Review: Logitech Powershell
Admit it! We all know that you can’t resist playing mobile games on your mobile devices no matter how hard you say no. Mobile game titles are rapidly increasing for iOS and Logitech has designed the Powershell (Controller + Battery) to aid your gaming needs for the iPhone 5, 5s and the 5th Generation iPod Touch running on the iOS7. Its quite puzzling that its not designed for the iPhone 5c though.
The packaging for the Powershell is pretty much straightforward. It comes with an open-door flap cover that reveals the device when you open up the flap. Take out the Powershell and you will see a small tray separated by a transparent plastic. Open up the box from the side panel and you will find a short cable to charge the device, a headphone extender, iPod Touch adapter and user manuals. The Powershell contains a 1500mAh battery pack, measures 200 x 63 x 21mm and weighs 120 grams.
First things first – juice up the controller. Once plugged in, you will find the “G” at the back of the controller glowing in blue to indicate that the device is in the charging state. Once done, the “G” glows a solid blue. If it runs low on power, the “G” will flash red.
Once fully charged, you can connect your iPhone or iPod to the controller. This shouldn’t be a hard task, just click it and you’re good to go. For the iPod Touch, there is a iPod Touch adapter, which is a piece of blue padding to slightly elevate and hug your iPod in place since its not as squarish as the iPhone.
The Powershell has a iPhone wake/sleep jack located just at the top right corner. Gently pushing it will cause a small plastic to push down on your iPhone’s power button to switch it on or off. Next to the power switch is the 8-way analog D-Pad. On the right of the Powershell (considering you should be holding the device in landscape mode) is the analog buttons you would find on any game controller and a pause button just under the analog controllers. You will find two slits next to the analog buttons which is the opening for your audio waves. On the top of the Powershell are two analog shoulder buttons for further game control.
Looking the edge of the Powershell, you will find a tiny round button on the left hand side of the device. Its the extended battery on/off switch, so you can choose when to and when not to charge your phone. A wrist mount strap is located next to the button for your convenience and next to it is the micro-USB charging port. On the right hand side, you will find a small hole opening to access your audio jack. However, things can get pretty messy with you trying to plug your headphone into the “narrow alleyway”. This is when the headset extender cable that comes along with the device comes into the picture. Its designed in a way where it fits snuggly at the corner angle of the Powershell when you plug it into your phone’s audio jack. Simply connect your headphones to the connector and voila, you are good to go. The Powershell is also equipped with an opening so that you can still access your volume controls with ease. Besides that, Logitech has also taken into consideration the importance of your camera with the present of a camera opening so that you can still snap away even though your device is attached to the Powershell.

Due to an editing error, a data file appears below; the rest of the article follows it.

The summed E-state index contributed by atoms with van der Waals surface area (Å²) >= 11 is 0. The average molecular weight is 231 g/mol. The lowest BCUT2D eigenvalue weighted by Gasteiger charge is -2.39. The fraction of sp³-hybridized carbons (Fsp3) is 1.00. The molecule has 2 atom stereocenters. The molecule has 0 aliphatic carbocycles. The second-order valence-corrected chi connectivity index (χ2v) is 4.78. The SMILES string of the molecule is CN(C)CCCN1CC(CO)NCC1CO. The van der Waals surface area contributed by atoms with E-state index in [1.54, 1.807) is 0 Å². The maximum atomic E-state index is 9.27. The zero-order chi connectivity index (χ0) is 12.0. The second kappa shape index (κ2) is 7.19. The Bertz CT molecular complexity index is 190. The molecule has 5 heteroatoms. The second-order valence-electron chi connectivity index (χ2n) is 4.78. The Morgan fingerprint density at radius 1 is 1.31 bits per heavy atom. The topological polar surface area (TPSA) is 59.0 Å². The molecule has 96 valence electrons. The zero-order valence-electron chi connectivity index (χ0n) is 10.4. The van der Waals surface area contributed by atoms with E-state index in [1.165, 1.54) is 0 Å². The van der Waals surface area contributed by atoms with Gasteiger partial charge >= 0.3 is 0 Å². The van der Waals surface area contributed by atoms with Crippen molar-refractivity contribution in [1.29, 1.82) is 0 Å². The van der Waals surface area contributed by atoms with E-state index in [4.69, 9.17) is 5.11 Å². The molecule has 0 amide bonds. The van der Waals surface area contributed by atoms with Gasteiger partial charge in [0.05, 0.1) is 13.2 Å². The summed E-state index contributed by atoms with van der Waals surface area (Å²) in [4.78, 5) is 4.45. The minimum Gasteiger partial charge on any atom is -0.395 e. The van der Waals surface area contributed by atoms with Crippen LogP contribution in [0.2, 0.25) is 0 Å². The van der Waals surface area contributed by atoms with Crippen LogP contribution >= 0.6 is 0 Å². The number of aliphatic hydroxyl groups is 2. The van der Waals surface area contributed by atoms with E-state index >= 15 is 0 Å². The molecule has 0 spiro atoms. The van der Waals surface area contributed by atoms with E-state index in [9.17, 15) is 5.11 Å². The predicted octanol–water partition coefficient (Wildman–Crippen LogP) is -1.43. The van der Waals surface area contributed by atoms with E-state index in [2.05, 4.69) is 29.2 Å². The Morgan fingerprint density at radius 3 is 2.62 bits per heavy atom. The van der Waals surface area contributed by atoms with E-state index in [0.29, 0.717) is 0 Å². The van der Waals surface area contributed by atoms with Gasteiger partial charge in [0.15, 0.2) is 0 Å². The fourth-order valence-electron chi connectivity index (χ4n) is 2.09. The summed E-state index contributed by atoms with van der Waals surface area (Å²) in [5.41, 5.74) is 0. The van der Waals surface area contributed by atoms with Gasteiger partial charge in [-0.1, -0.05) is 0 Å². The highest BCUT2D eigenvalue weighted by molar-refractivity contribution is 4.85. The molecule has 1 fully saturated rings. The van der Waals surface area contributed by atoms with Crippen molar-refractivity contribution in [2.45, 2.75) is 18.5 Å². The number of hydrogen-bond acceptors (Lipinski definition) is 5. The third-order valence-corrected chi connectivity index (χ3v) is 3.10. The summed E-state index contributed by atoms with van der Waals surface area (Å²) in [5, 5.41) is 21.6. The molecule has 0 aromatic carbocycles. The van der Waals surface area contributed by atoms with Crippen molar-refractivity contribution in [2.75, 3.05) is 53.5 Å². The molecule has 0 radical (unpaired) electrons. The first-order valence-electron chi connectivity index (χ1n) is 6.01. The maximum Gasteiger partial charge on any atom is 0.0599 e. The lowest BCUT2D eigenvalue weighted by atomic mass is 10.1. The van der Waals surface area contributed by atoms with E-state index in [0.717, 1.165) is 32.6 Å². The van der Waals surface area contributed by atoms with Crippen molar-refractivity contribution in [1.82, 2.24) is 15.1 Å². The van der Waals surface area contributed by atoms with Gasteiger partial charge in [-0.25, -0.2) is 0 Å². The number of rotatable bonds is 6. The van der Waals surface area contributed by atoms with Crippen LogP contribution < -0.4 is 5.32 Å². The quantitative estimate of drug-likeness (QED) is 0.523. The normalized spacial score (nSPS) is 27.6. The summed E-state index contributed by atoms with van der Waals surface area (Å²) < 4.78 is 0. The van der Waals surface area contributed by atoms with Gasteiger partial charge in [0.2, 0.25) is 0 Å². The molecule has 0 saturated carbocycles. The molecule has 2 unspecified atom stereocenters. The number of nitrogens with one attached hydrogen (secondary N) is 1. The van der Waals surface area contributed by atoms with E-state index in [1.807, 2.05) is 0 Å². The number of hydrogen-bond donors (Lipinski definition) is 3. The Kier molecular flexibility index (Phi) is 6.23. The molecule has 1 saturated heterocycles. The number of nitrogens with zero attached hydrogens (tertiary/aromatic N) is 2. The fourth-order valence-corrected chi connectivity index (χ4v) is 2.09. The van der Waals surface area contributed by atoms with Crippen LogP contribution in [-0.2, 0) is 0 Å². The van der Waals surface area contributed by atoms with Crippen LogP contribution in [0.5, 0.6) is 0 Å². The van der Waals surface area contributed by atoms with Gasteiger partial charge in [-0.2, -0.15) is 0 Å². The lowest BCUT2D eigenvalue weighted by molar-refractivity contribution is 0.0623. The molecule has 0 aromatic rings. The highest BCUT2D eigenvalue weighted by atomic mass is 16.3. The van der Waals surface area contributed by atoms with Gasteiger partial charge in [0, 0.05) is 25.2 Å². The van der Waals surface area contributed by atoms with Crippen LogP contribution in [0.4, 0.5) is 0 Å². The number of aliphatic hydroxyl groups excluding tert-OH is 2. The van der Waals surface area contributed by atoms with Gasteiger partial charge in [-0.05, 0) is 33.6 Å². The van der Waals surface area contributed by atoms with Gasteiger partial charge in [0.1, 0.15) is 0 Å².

Logitech has listed a number of games that are available for play with the Powershell. The list can be found here. Among the list, I selected three games to play using the Powershell – Asphalt 8: Airborne, Pacman and Sonic The Hedgehog. Logitech has did a great job in terms of Ergonomics for the Powershell. The curves and lines on the Powershell together with the printed patterns on the surface of the Powershell gives you adequate friction and grip for those frantic gaming sessions while holding it in landscape position. The moment you place it in your hands, your thumbs are directly positioned right above the D-Pad and analog buttons, and your index fingers right above the shoulder buttons.
One thing I find not quite up to par is the 8-way analog D-Pad. The radius for the D-Pad is quite small to begin with and you get butter fingers while controlling it. Logitech should increase the size of the D-Pad to give gamers a better game control while playing. The analog buttons are small but they still perform its function on a game controller and of course the pause button comes in handy once in awhile when your game play is interrupted. Pressing down on the shoulder buttons give an exhilarating feel during game play with its adequate feedback response. Its pretty much a good device, except for the only complaint I have is that the device do not have an analog stick. But perhaps Logitech was aiming for something compact for you to carry around. The device also acts as an extended casing for the iPhone, so I pretty much enjoyed holding it up when answering a phone call, bigger in size does make a difference.
Its Logitech’s first attempt at making a game controller for the iOS device and they have done quite a decent job with the buttons and design. You can get the Powershell at RM399 which I find is quite expensive considering the fact that it can only be used with Lightning connectors. But hey, if you do not mind spending that amount for a better game play on your mobile, there is no reason to say no to the Powershell.
The Powershell arrives with a 3-year limited warranty.